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Wild Razorback sucker (Xyrauchen texanus) Spawning a Success
Southwest Region, March 17, 2005
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Roger Hamman, Assistant Director, Dexter National Fish Hatchery and Technology Center (Center) lead a crew of six in the annual spawning of the razorback sucker. Roger, a pioneer in spawning, established guidelines that have set precedence in spawning technique used at hatcheries for more than 24 years. This year was unique in that the broodfish selected to spawn were all wild. As fry they were collected in Lake Mohave, taken to a hatchery, reared until they were 10ยจ, and released back into Lake Mohave. Later, they were recaptured and brought to the Center for use as wild brood fish. These fish were able to be identified through a small microchip (PIT tag) that was placed in them before their release into Lake Mohave. The broodfish were brought in from the earthen ponds at the Center, identified and separated according to gender. The females were all given three hormonal injections (one-a-day for three days) speeding up ovulation and on the fourth day the spawning process began. A total of 11 pairs were spawned producing over 715,000 eggs. These eggs were placed in incubators, where water flows at a warm 70 degrees Fahrenheit temperature allowing the eggs to hatch in 4 to 5 days. Once hatched, the fry are placed in holding tanks and allowed to swim-up before being transferred to earthen ponds. The Center will stock 60,000 fry into two earthen ponds and culture until fingerlings attain a size of 200mm. The fingerlings will be transferred to grow-out ponds on the Navajo Reservation as part of the San Juan River Recovery Implementation Program. The success the Center has experienced in spawning the razorback sucker is evident in its distribution of this species to different lakes and rivers encompassing four Southwestern States. Without this type of intervention the chances of this species becoming extinct would almost be certain.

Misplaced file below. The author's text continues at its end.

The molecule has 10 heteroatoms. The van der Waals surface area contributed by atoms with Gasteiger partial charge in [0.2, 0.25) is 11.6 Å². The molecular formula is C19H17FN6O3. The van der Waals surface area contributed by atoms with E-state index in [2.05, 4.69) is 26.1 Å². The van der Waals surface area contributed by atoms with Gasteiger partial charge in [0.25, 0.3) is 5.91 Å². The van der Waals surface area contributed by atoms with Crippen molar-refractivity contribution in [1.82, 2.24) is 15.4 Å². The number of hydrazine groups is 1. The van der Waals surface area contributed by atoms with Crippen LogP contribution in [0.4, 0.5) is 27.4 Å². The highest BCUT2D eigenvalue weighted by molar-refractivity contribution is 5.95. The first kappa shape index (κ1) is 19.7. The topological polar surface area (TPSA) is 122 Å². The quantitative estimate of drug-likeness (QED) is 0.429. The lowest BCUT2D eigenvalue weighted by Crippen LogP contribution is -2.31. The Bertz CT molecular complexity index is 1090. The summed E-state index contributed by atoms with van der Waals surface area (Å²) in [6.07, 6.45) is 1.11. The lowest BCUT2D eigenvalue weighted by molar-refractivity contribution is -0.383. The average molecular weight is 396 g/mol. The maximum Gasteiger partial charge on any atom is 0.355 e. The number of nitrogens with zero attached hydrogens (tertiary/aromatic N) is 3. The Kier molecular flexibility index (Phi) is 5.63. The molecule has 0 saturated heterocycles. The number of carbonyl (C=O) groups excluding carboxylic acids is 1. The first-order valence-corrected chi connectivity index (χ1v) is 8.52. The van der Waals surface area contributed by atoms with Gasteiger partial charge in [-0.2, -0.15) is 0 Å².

Contact Info: Martin Valdez, 505-248-6599, martin_valdez@fws.gov



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